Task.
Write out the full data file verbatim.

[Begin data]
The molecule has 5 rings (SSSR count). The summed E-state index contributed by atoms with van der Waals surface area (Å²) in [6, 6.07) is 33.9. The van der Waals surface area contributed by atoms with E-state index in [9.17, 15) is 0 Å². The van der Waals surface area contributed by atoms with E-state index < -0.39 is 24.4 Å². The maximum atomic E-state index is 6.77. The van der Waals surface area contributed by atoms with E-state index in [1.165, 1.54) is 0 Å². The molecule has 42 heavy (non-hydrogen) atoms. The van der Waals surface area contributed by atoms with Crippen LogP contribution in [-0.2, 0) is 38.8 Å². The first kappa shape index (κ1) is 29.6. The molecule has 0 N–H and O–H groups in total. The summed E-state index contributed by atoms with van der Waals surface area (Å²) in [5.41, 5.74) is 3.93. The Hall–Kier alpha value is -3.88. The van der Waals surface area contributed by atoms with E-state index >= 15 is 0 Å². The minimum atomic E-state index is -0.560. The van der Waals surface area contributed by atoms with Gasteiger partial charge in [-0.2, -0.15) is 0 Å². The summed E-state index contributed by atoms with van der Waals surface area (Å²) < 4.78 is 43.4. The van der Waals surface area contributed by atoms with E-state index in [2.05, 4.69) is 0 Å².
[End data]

The molecule has 5 rings (SSSR count). The summed E-state index contributed by atoms with van der Waals surface area (Å²) in [6, 6.07) is 33.9. The van der Waals surface area contributed by atoms with E-state index in [9.17, 15) is 0 Å². The van der Waals surface area contributed by atoms with E-state index < -0.39 is 24.4 Å². The maximum atomic E-state index is 6.77. The van der Waals surface area contributed by atoms with E-state index in [1.165, 1.54) is 0 Å². The molecule has 42 heavy (non-hydrogen) atoms. The van der Waals surface area contributed by atoms with Crippen LogP contribution in [-0.2, 0) is 38.8 Å². The first kappa shape index (κ1) is 29.6. The molecule has 0 N–H and O–H groups in total. The summed E-state index contributed by atoms with van der Waals surface area (Å²) in [5.41, 5.74) is 3.93. The Hall–Kier alpha value is -3.88. The van der Waals surface area contributed by atoms with E-state index >= 15 is 0 Å². The minimum atomic E-state index is -0.560. The van der Waals surface area contributed by atoms with Gasteiger partial charge in [-0.2, -0.15) is 0 Å². The summed E-state index contributed by atoms with van der Waals surface area (Å²) < 4.78 is 43.4. The van der Waals surface area contributed by atoms with E-state index in [2.05, 4.69) is 0 Å².